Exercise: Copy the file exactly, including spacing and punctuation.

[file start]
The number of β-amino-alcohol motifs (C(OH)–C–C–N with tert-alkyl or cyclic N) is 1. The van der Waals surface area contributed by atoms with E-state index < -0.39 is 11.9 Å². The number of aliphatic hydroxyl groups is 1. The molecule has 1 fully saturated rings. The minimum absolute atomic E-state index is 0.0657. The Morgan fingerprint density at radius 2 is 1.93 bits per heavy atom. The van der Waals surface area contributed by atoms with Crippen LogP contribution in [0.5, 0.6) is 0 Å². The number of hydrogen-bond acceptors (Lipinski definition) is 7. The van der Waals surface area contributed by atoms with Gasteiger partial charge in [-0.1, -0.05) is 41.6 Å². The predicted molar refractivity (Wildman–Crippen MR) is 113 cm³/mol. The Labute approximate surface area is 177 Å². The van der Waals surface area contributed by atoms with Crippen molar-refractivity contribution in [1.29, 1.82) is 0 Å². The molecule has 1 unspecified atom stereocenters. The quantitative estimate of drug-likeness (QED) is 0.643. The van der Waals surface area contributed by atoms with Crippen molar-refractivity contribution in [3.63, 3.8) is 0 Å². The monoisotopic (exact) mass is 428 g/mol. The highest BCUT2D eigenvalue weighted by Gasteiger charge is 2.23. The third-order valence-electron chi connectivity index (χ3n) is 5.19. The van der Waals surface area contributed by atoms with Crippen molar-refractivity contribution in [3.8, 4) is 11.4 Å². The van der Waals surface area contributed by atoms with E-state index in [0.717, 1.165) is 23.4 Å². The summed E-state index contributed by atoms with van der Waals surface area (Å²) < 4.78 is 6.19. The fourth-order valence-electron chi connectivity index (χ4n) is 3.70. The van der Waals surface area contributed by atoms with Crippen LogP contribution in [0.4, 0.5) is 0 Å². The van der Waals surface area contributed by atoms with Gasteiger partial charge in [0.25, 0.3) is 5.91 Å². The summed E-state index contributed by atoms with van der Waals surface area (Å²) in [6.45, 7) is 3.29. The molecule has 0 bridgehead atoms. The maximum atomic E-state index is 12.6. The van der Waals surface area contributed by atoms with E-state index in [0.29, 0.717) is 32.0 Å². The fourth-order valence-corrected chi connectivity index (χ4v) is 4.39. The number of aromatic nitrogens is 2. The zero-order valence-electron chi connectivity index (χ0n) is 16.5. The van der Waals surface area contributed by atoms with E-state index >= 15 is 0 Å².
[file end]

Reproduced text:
The number of β-amino-alcohol motifs (C(OH)–C–C–N with tert-alkyl or cyclic N) is 1. The van der Waals surface area contributed by atoms with E-state index < -0.39 is 11.9 Å². The number of aliphatic hydroxyl groups is 1. The molecule has 1 fully saturated rings. The minimum absolute atomic E-state index is 0.0657. The Morgan fingerprint density at radius 2 is 1.93 bits per heavy atom. The van der Waals surface area contributed by atoms with Crippen LogP contribution in [0.5, 0.6) is 0 Å². The number of hydrogen-bond acceptors (Lipinski definition) is 7. The van der Waals surface area contributed by atoms with Gasteiger partial charge in [-0.1, -0.05) is 41.6 Å². The predicted molar refractivity (Wildman–Crippen MR) is 113 cm³/mol. The Labute approximate surface area is 177 Å². The van der Waals surface area contributed by atoms with Crippen molar-refractivity contribution in [1.29, 1.82) is 0 Å². The molecule has 1 unspecified atom stereocenters. The quantitative estimate of drug-likeness (QED) is 0.643. The van der Waals surface area contributed by atoms with Crippen molar-refractivity contribution in [3.63, 3.8) is 0 Å². The monoisotopic (exact) mass is 428 g/mol. The highest BCUT2D eigenvalue weighted by Gasteiger charge is 2.23. The third-order valence-electron chi connectivity index (χ3n) is 5.19. The van der Waals surface area contributed by atoms with Crippen molar-refractivity contribution in [3.8, 4) is 11.4 Å². The van der Waals surface area contributed by atoms with E-state index in [0.717, 1.165) is 23.4 Å². The summed E-state index contributed by atoms with van der Waals surface area (Å²) < 4.78 is 6.19. The fourth-order valence-electron chi connectivity index (χ4n) is 3.70. The van der Waals surface area contributed by atoms with Crippen LogP contribution in [0.4, 0.5) is 0 Å². The van der Waals surface area contributed by atoms with Gasteiger partial charge in [0.25, 0.3) is 5.91 Å². The summed E-state index contributed by atoms with van der Waals surface area (Å²) in [6.45, 7) is 3.29. The molecule has 0 bridgehead atoms. The maximum atomic E-state index is 12.6. The van der Waals surface area contributed by atoms with E-state index in [0.29, 0.717) is 32.0 Å². The fourth-order valence-corrected chi connectivity index (χ4v) is 4.39. The number of aromatic nitrogens is 2. The zero-order valence-electron chi connectivity index (χ0n) is 16.5. The van der Waals surface area contributed by atoms with E-state index >= 15 is 0 Å².